8. jimweed

    jimweed Active Member 10 Years

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    I would pour the fertilizer to it! As well as water the heck out of it. Let your fertilizer deciede what your soil pH will be. Acidic! Just what your Redwood would want if it could want! Maybe the concrete rubble is full of lime, just what your tree doesn't need. Fill your boat twice. Sounds like your last hope.
    Good Luck Jim.
     
  9. Ron B

    Ron B Paragon of Plants 10 Years

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    Test your soil before pouring on anything. Overfertilization is not a good thing.
     
  10. WadeT

    WadeT Active Member 10 Years

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    I'd have to disagree for the most part so please bare with my novice opinon:). Soils? The same forces that created the Cascades and Western WA also created NW California and the adjacent Sierras. Certainly, one can find bad soils in the all too familar WA glacial till; however, the characteristic West Coast dry season does infact take it's on the non-natives(IMO). The differences between a coastal Redwood growing in Western WA and one growing in it's native range would be slightly warmer winters and fog laden summers - moisture. And yes, with Coastal Redwood does grow well here but most look sicky.

    Take the old Coastal Redwood located 30 feet South of the tennis court across the street(Fauntleroy Way) from Lincoln Park. It looks somewhat unhealthy. As you're facing North veiwing it look to the left (West), into the park and there lies a very healthy looking Giant Sequoia. I'd estimate both the same age and both are cared for. And both presumably have similar soils. So, what's the difference? The Giant Sequioa has better adapted it's self to dry summers while it's coastal cousin is adapted to foggy summers. So, it all comes down to moisture, since it is the defining common denominator here.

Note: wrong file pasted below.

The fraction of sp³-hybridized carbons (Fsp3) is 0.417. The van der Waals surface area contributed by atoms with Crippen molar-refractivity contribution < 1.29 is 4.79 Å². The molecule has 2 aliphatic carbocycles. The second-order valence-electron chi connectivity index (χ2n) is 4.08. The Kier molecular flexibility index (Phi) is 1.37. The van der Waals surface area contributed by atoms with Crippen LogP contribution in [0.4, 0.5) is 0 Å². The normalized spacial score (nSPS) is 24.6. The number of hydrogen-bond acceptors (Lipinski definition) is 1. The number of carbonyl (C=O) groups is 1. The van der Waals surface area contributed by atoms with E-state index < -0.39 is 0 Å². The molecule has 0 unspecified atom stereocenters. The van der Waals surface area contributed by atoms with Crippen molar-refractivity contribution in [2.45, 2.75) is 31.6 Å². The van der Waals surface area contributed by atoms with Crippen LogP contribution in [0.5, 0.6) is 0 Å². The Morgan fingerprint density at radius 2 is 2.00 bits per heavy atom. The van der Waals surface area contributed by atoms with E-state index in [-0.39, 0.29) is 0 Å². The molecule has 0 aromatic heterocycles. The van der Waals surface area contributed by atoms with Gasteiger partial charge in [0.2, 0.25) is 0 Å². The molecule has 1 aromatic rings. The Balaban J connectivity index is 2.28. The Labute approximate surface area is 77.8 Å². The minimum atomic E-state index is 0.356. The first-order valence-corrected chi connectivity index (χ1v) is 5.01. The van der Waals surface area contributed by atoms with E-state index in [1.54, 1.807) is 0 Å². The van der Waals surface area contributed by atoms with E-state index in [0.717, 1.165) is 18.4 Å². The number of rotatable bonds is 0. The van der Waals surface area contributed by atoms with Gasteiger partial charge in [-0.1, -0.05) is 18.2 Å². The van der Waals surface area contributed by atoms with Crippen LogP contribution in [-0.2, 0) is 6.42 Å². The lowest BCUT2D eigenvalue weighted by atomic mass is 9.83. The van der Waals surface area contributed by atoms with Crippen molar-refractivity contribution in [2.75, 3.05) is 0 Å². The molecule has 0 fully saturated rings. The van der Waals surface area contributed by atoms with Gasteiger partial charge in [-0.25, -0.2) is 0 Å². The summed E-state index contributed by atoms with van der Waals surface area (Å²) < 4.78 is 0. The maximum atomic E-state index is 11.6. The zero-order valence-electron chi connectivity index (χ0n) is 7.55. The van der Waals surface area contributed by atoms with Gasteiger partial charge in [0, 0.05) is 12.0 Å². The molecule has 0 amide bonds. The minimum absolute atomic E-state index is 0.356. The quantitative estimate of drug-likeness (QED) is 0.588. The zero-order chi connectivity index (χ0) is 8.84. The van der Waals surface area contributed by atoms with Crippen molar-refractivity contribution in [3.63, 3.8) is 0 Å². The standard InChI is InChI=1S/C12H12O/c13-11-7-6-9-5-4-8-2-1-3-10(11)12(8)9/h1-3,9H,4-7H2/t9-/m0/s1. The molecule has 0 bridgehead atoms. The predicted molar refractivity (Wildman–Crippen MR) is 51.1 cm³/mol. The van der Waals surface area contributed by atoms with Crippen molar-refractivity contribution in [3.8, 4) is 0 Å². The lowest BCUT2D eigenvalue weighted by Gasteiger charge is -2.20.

11. Ron B

    Ron B Paragon of Plants 10 Years

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    Soils can vary markedly from one location to the next, even on the same property. The soil survey map for my county alone looks like a patchwork quilt. The same low, damp areas that have moisture seeping down to them from above have nutrients being brought down to them from above.

    Exposure, nutrients and moisture each play a role in what a site can support as well as how each species present does. In addition to the overall site conditions the fortunes of a single individual will be determined by the attributes of the little spot or patch it sits in, and also the events that occur on the spot during the time that individual is present. In the wild here fires are very important to the composition of vegetation on many sites, in cultivation development activities a dominant factor. Urban trees in particular may be subject to cuts and fills where a property is re-developing, as well as chronic stresses/threats like de-icing salt, reflected heat or used motor oil coming off of pavement. Even specimens located in seemingly comparatively favorable lawn areas have to compete with the grass, may be subjected to lawn herbicides, over-fertilization, and soil compaction from mowing equipment and the considerable amount of foot traffic that may occur on a park lawn.